The Holy Spirit is not an impersonal or indifferent guest within our hearts. He never runs out of room because He constantly enlarges our hearts: purifying them, ordering them, and expanding them. His fire and light makes us burn to love God and our brothers and sisters with a love greater than any limited natural love. He deifies us, makes us partakers of the divine nature, so that we love with the love of God. He also respects us - and will only do what we permit Him to.

But He is never passive. He is ever alive, ever ready to increase whenever we say yes to Him in faith. The more we say yes, the more He is there to help us - even when all seems dark and lost this Divine Presence is with us in our hearts. If we are not to drown in our own weakness, the constant attacks of the Evil One, and in the anxieties and fears of the world, we must cling to the Spirit's presence like the shipwrecked cling to life-preservers. We must cleave to His Presence, hold firm to it, believe in it, stand fast in it. Yet, our own frail humanity is always forgetting, always letting go to cling to things we think more firm. But they are an illusion. We can only cleave to the Presence of God in our hearts through the strength and the certitude that He alone provides.

This is where the Sign of the Cross comes in. When we make the Sign of the Cross, it is a sign that we are choosing to cling to the Living God who dwells in us through the Gift of the Holy Spirit. Making this sign can actually be a moment of actual grace in which the promises of faith made at our baptism are renewed and the Gift of God remembered. And with the renewal of our faith, the Lord grants us a new strength to hold fast, a certitude and confidence that ever comes from Him.

September 2, 2009

Evening Call

The discipline of prayer includes sanctifying time, offering one's own time to God at various moments of the day, including the end of the day, the evening. Time is first of all a precious gift from God. Not a single moment is to be wasted. Time spent in prayer is never wasted. The sanctification of time is one of the effects and purposes of prayer.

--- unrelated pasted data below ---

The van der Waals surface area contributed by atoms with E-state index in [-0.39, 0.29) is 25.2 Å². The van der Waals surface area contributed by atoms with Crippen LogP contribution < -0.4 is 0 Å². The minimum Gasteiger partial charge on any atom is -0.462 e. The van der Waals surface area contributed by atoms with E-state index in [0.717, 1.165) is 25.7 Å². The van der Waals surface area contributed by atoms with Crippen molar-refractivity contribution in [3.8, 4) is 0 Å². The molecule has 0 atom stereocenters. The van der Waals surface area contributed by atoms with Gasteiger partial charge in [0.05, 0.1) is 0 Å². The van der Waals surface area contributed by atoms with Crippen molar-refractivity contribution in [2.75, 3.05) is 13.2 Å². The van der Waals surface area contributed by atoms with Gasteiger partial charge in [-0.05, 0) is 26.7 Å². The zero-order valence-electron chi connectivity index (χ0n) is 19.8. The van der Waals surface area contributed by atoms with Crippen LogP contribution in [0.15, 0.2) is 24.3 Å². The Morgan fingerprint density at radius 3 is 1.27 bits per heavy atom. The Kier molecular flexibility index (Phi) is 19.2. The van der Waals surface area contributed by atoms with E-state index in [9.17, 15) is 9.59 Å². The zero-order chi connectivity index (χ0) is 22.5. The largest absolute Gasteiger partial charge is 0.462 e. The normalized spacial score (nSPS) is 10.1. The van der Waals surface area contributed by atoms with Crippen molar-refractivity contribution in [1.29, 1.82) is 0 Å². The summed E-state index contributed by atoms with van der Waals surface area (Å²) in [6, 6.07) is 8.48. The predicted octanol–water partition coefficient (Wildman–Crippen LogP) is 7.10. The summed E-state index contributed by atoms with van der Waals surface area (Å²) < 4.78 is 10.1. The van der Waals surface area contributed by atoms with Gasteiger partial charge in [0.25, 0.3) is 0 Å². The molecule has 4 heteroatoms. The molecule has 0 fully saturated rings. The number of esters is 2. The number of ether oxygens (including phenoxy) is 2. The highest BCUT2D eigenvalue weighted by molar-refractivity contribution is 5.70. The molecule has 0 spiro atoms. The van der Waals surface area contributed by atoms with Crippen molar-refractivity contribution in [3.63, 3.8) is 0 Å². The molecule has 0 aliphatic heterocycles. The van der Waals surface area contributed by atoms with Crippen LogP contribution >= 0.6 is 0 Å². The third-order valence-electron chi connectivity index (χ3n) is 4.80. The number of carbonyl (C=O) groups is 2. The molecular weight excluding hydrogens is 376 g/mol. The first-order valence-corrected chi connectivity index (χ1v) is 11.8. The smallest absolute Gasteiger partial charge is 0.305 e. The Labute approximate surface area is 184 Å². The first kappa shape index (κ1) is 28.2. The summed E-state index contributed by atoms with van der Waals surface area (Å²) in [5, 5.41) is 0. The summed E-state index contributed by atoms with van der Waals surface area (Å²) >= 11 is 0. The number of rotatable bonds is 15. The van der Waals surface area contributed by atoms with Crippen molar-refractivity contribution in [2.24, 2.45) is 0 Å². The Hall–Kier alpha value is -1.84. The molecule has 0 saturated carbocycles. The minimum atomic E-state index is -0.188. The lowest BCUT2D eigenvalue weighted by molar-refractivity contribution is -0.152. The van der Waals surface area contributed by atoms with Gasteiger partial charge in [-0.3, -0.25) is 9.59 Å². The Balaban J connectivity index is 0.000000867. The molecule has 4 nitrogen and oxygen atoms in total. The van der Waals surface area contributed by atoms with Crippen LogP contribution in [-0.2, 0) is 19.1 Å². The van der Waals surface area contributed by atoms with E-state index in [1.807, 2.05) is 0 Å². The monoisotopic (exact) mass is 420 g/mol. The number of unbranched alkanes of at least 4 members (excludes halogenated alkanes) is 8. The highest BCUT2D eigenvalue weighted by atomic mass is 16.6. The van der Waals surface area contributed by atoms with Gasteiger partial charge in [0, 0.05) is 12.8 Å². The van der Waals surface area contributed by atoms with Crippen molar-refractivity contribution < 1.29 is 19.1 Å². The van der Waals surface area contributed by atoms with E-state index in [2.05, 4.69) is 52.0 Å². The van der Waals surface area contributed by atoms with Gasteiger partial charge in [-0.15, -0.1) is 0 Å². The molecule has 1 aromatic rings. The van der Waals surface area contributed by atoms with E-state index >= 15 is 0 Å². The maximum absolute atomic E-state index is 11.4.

Most people look at prayer as principally a psychological and therapeutic exercise. They do not normally see prayer as something that actually changes time. But prayer is not simply psychological or therapeutic. It is interpersonal, in the Body of Christ for the glory of the Father and the salvation of the world.

Because the prayer of Christ is always effective, Christian prayer is effective to the degree it is in union with Him and the desires of his heart. It is his desire that all things, including time itself, should be offered in thanksgiving to the Father for the salvation of the world. The reality is, Christians, as members of the Body of Christ, make time pregnant with grace whenever they pray. When we pray, this grace-filled time becomes part of our offering to the Father in Christ.

One public way this offering is made is through the Liturgy of the Hours. Based on the ancient Jewish observance of praying seven times a day, the very first Christians offered psalms together at certain hours keeping vigil night and day. Some ancient authorities suggested that this was how to obey Jesus' command to pray always (Luke 18:1 and 1 Thes. 5:17). Today, priest and religious around the world continue this ancient practice. Morning and Evening prayer are strongly encouraged for the lay faithful.

In November of 2006, I was invited to make a retreat with the monks at the Grande Chartruese. I had come to France to give a conference on Blessed Elisabeth of the Trinity and the Carthusians supported this effort by their generous and extraordinary hospitality. For those wanting to take up a life of prayer, making a personal retreat at a monastery can be a great help. There is something about the witness of men and women who have dedicated their lives to prayer that helps us make prayer more of a priority in our own lives. While many monasteries welcome pilgrims for this purpose, the Carthusians normally can not do so because of the discipline of solitude and anonymity that is part of their way of life. So to be able to be with them was an extraordinary grace, one that changed my life. The following poem is by one of my students, Tanya Swegler, after hearing my description of praying with the monks on that occasion.

Evening Call

Sunset glow, evening call
Silent footsteps gently fall
The Tabernacle waits in peace
To give each heart divine release

Moon rise high, evening praise
Starlight shines with angel's gaze
Sleep descends and earth at rest
The setting of the spirit's quest

Candle lit, evening light
Love that burns without respite
Exultation, deep desire
To teouch the Everlasting Fire

Darkness still, evening prayer
Souls lay down the body's care
Voices rise in unison
Echoes of a night begun

Ancient chant, evening song
Resonates with voices strong
Angel choirs respond in kind
As heav'n and earth are intertwined

Vigilance, evening gift
Mount on wings of eagles swift
To the feet of God's own throne
Communing with Him there alone

Sacrifice, evening joy
Lives laaid down for God's employ
A step beyond the grave's domain
To live is Christ; to die is gain

Tanya Swegler, August 2009